Detroit Tigers Roundtable: Future Hall of Famers, Spring Training Storylines, and Brad Ausmus vs. Jim Leyland

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May 10, 2012; Oakland, CA, USA; Detroit Tigers manager Jim Leyland (10) in the dugout against the Oakland Athletics during the eighth inning at Coliseum. The Detroit Tigers defeated the Oakland Athletics 10-6. Mandatory Credit: Kelley L Cox-USA TODAY Sports

Name one aspect of Jim Leyland’s managerial style that you’re hoping Brad Ausmus doesn’t copy.

Matt Pelc: I was an unabashed Leyland supporter, so I’ll miss his quirks, however no matter what kind of team he had here in Detroit, he never let them run the bases. Leyland’s idea of small-ball was limited to only attempting sac bunts. I think Ausmus will let the players run a little more and not sit around waiting for the three-run homer.

Michael Emmerich: There was really only one thing Leyland did that drove me batty: bunting, especially in the early innings. I hope we see as many bunts as we’ll see Victor Martinez go from first to third on a single.

Chris Hannum: Don Kelly in the 2-hole.  Really… Don Kelly anywhere above 8th.  I’m also hoping he pays attention to who has big L-R splits and who doesn’t before thinking about substitutions.

Matt Snyder: Not re-shuffling the lineup when someone has a day off (e.g. Don Kelly batting second or fifth or whatever). I know the number say it’s a small deal – fractions of a run per game or only a few runs per season – but lineups are one of the few things we fans can obsess about during the year.

Josie Parnell: While I always respected Leyland’s loyalty and commitment to his players, I often thought it was holding him back from making tough decisions to benefit the team as a whole. I appreciated Fielder’s consecutive game streak, but couldn’t help but think there were times when Leyland’s loyalty to Fielder stopped him from benching the struggling star and giving him a rest that may have improved his post-season performance by minimizing his fatigue. Let’s hope that Ausmus’ loyalty to his players is unwavering, but that it knows boundaries when it comes to benefiting the entire team as opposed to an individual player.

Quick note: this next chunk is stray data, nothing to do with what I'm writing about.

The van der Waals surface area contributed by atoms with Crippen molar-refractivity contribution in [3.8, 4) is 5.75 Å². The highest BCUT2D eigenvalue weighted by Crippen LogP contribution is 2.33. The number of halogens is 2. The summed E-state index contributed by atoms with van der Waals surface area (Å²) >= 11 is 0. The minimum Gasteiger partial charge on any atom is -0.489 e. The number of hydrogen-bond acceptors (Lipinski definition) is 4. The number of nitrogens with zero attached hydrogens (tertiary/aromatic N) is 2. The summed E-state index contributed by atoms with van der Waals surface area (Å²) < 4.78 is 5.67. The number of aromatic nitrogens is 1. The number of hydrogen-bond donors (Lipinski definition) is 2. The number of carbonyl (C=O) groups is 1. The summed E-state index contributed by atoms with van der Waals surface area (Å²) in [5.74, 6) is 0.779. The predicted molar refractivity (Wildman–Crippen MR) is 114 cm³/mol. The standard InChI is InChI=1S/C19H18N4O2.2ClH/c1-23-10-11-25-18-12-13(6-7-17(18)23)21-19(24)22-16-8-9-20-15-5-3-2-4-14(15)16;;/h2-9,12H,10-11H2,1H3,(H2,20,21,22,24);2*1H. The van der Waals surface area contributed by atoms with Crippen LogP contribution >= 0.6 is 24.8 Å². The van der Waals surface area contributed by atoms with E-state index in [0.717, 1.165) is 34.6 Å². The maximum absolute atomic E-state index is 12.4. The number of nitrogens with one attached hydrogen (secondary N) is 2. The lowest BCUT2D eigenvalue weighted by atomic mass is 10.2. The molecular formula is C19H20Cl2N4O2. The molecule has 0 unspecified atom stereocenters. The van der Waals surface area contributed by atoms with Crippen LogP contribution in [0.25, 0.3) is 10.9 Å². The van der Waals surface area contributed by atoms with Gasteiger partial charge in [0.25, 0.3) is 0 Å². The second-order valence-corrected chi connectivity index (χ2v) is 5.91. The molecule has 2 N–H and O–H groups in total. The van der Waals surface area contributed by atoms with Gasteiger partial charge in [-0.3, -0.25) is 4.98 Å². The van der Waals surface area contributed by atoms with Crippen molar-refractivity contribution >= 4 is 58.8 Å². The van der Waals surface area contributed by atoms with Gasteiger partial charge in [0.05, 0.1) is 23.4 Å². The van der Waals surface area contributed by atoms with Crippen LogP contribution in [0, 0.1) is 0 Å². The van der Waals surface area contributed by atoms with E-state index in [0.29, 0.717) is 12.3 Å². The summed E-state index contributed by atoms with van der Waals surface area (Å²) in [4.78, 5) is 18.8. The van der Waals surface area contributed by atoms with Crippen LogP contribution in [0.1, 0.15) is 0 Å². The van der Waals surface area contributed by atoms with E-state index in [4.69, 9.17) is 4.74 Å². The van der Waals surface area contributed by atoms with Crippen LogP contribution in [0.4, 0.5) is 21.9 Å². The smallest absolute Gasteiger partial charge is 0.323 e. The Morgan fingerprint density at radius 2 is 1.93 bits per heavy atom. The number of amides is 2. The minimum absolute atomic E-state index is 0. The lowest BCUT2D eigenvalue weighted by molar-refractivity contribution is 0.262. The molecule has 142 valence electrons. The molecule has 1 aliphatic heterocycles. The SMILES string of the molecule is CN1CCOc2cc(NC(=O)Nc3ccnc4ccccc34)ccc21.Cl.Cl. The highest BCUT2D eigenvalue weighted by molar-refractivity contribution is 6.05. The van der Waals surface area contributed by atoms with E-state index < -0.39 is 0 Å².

Tom Zahari: There isn’t one thing I could nail down that I don’t want Ausmus to do. Some ragged on Leyland for his loyalty to certain players, others hated his bullpen management, and some did not like how he held to his gut or other old school ways of handling his lineup. Ausmus will be his own manager and comparing him to Leyland is not fair. Whatever tactics Ausmus uses are his to decide, but he will only be judged by one thing: the success of his team on the field.

Sam O’Toole: Bullpen management.  Leyland made mistakes most recently in the 2013 ALCS against the Boston Red Sox; lack of communication and poor timing was evident.  The bullpen has been a concern for the Tigers in past seasons.  Ausmus needs to be able to make those in-game moves for the Tigers to reach their ultimate goal.

Josh Paulisin: Stubbornness and loyalty. Yes, that’s two, but it goes hand in hand. Whether it was sticking with Valverde or Benoit for too long or keeping Jackson in the leadoff spot, Leyland was too stubborn to change his ways. And no one ever questioned his loyalty to his players. But the lineup never varied. Each and every day, fans pretty much knew how the lineup would be written out regardless of how well guys were hitting. We all knew about Fielder’s struggles the second half of last season while Victor Martinez was lighting it up. But Leyland never budged. Fielder stayed in the cleanup hole with Victor behind him. Why not switch the two? Or sit Fielder for a few games to clear his head. Consecutive games played streak or wins? If I were manager, I’d choose the latter.

Scott Byrne: Doing post-game interviews with a mouth full of mashed potatoes? Seriously, managing a team as talented and veteran as the Tigers is as easy a gig as there is. What we as fans see on the field is 5% of a manager’s job. Ausmus interned under Joe Torre, so I would expect he is accustomed to the high expectations of a big-payroll, major-market team. Players win games, great managers stay out of the way.